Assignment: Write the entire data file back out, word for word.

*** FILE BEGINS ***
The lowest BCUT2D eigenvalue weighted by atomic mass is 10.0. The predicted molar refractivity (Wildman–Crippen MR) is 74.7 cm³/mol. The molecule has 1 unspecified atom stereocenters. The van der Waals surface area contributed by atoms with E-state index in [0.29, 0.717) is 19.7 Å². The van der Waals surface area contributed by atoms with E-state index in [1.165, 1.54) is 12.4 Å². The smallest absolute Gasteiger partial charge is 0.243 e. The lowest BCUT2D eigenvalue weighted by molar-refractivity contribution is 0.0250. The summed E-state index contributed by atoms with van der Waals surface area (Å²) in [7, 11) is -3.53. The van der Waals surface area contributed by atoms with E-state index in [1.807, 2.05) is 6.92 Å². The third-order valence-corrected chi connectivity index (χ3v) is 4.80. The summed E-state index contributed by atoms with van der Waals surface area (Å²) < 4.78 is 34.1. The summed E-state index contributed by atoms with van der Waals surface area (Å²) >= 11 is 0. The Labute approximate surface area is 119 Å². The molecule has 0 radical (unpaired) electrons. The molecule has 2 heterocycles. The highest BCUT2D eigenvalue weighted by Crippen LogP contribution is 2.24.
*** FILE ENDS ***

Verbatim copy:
The lowest BCUT2D eigenvalue weighted by atomic mass is 10.0. The predicted molar refractivity (Wildman–Crippen MR) is 74.7 cm³/mol. The molecule has 1 unspecified atom stereocenters. The van der Waals surface area contributed by atoms with E-state index in [0.29, 0.717) is 19.7 Å². The van der Waals surface area contributed by atoms with E-state index in [1.165, 1.54) is 12.4 Å². The smallest absolute Gasteiger partial charge is 0.243 e. The lowest BCUT2D eigenvalue weighted by molar-refractivity contribution is 0.0250. The summed E-state index contributed by atoms with van der Waals surface area (Å²) in [7, 11) is -3.53. The van der Waals surface area contributed by atoms with E-state index in [1.807, 2.05) is 6.92 Å². The third-order valence-corrected chi connectivity index (χ3v) is 4.80. The summed E-state index contributed by atoms with van der Waals surface area (Å²) < 4.78 is 34.1. The summed E-state index contributed by atoms with van der Waals surface area (Å²) >= 11 is 0. The Labute approximate surface area is 119 Å². The molecule has 0 radical (unpaired) electrons. The molecule has 2 heterocycles. The highest BCUT2D eigenvalue weighted by Crippen LogP contribution is 2.24.